It’s time for another bench test, this time featuring the Lenovo L590. How does the big boy from Lenovo measure up… or should you hard pass-pass on this laptop without opening the box?
What is it?
The Lenovo L590 laptop is a mid-level laptop. It’s a large form factor – favouring a desktop replacement design rather than a mobile experience. It comes in at 376.5mm x 254.5mm x 22.95mm, starting at 2kg upwards. Whilst it is portable, the size might weigh you away from taking away from your desk often.
Specifications as tested
With Dell, you can customise to a laptop to your heart’s content, but here’s the one I’ve tested as delivered to me:
- Processor: Intel Core 8th Generation i5-8265U
- Graphics: Integrated Intel UHD 620 Graphics
- Memory: 8Gb memory
- Storage 256Gb nVME Solid State Drive
- 15.6” Wide Viewing Angle Display with Matt Coating (VA panel)
- Camera and Microphone
In the box
Those of you looking for all the things that come with the laptop may be disappointed. In the box, you will find:
- The laptop itself
- A 65 Watt Lenovo USB-C Charger
- A power cable
Sparse, but enough to get you going.
Looking around the device
Let’s have a quick look at the ports on this laptop On the left-hand side: https://www.lenovo.com/gb/en/laptops/thinkpad/l-series/ThinkPad-L590/p/22TP2TBL590
- USB-C (Gen2 with power delivery)
- USB-C (Gen1)
- Network extension for Ethernet
- USB 3.1 (Gen 1)
- HDMI (full-sized)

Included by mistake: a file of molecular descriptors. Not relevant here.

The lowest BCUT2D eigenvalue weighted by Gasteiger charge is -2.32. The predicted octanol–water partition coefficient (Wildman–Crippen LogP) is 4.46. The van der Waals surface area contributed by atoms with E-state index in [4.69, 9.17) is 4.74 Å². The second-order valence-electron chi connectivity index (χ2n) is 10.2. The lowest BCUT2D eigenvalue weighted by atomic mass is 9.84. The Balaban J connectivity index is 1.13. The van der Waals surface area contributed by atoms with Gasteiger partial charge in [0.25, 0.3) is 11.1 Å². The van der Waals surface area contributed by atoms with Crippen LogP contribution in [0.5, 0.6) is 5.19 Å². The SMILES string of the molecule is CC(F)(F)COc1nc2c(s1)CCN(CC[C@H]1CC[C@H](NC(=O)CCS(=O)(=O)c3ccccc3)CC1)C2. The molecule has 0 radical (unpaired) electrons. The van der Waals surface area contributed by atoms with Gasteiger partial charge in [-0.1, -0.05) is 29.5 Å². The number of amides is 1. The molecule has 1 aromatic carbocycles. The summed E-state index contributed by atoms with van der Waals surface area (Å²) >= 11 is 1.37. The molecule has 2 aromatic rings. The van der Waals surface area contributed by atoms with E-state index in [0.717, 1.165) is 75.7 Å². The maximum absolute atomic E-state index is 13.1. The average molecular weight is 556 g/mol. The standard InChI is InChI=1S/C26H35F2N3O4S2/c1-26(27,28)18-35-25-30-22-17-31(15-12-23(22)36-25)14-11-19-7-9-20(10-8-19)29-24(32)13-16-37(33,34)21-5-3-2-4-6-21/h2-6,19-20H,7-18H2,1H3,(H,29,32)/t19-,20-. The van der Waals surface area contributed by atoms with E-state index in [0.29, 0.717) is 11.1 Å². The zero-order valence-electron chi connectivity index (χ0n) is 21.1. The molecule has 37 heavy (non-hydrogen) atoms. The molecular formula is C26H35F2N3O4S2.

- MicroSD Card Reader
- RJ45 Ethernet connector at 10/100/1Gb
- Smart card reader
On the right-hand side
- Headphone / mic combo
- USB 3.1 (Gen 1)
- Kensington lock slot
The casing and build quality
If Dell’s build was mediocre but solid, this Lenovo is… well. Awful. There’s no other word for it. Again, whilst it is a grey plastic block, the case plastics felt hollow and fragile, compared to other laptops I’ve run into. This is one laptop I would feel you need to mollycoddle and take care for if you take it out of the house.
Here’s a little video of the plastic sound. It sounds… more than a little hollow doesn’t it?
I didn’t find the screen to be that bright – compared to some panels I’ve used on other laptops recently. This can be put down to the VA (Vertical Alignment) panel – compared to the IPS panels I’ve been using (Tom’s Hardware has a good primer on the technologies). This laptop is available with an IPS panel too.
Whilst the screen is large at 15.6″, it is still a full HD screen (1920 x 1080). As such, icons are larger, however, the pixel density is lower than a 14″ screen. Although those bezels do not make for a great experience
If you’re working from home, you might want to invest in another screen (and preferably, an IPS display if you’re using it for business use) – your eyes will thank you. The screen is a 15.6″ model, displaying in Full-HD (1920 x 1080).
It was “ok” at displaying content, with reasonable viewing angles from one side of the desk to the other. Just a lot dimmer than some I’ve been using recently. Those with colour-accurate needs should look elsewhere unless you’re going to spend hours calibrating this screen.